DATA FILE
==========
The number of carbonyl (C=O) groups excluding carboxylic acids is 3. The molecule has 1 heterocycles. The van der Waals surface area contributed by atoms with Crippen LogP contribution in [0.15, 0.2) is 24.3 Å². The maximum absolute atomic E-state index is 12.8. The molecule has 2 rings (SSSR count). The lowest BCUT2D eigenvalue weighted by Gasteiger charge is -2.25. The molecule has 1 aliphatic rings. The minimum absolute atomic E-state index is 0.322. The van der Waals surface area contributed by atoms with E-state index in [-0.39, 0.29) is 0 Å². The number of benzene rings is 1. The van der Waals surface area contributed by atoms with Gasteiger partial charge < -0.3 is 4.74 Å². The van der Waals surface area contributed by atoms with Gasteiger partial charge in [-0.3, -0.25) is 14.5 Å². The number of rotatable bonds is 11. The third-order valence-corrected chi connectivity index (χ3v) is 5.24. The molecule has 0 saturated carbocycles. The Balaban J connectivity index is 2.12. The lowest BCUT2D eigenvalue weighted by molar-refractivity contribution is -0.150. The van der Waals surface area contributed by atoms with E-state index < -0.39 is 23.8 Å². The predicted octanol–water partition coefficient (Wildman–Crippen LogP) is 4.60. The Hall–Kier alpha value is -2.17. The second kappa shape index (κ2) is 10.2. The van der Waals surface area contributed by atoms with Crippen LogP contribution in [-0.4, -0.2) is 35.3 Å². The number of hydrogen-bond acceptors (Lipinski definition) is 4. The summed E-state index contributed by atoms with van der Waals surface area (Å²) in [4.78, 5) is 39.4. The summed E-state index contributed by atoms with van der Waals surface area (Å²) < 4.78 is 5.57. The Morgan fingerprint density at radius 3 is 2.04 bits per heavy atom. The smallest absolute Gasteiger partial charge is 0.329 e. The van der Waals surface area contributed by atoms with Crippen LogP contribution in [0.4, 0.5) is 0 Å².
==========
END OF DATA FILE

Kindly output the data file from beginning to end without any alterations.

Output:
The number of carbonyl (C=O) groups excluding carboxylic acids is 3. The molecule has 1 heterocycles. The van der Waals surface area contributed by atoms with Crippen LogP contribution in [0.15, 0.2) is 24.3 Å². The maximum absolute atomic E-state index is 12.8. The molecule has 2 rings (SSSR count). The lowest BCUT2D eigenvalue weighted by Gasteiger charge is -2.25. The molecule has 1 aliphatic rings. The minimum absolute atomic E-state index is 0.322. The van der Waals surface area contributed by atoms with E-state index in [-0.39, 0.29) is 0 Å². The number of benzene rings is 1. The van der Waals surface area contributed by atoms with Gasteiger partial charge < -0.3 is 4.74 Å². The van der Waals surface area contributed by atoms with Gasteiger partial charge in [-0.3, -0.25) is 14.5 Å². The number of rotatable bonds is 11. The third-order valence-corrected chi connectivity index (χ3v) is 5.24. The molecule has 0 saturated carbocycles. The Balaban J connectivity index is 2.12. The lowest BCUT2D eigenvalue weighted by molar-refractivity contribution is -0.150. The van der Waals surface area contributed by atoms with E-state index < -0.39 is 23.8 Å². The predicted octanol–water partition coefficient (Wildman–Crippen LogP) is 4.60. The Hall–Kier alpha value is -2.17. The second kappa shape index (κ2) is 10.2. The van der Waals surface area contributed by atoms with Crippen LogP contribution in [-0.4, -0.2) is 35.3 Å². The number of hydrogen-bond acceptors (Lipinski definition) is 4. The summed E-state index contributed by atoms with van der Waals surface area (Å²) in [4.78, 5) is 39.4. The summed E-state index contributed by atoms with van der Waals surface area (Å²) < 4.78 is 5.57. The Morgan fingerprint density at radius 3 is 2.04 bits per heavy atom. The smallest absolute Gasteiger partial charge is 0.329 e. The van der Waals surface area contributed by atoms with Crippen LogP contribution in [0.4, 0.5) is 0 Å².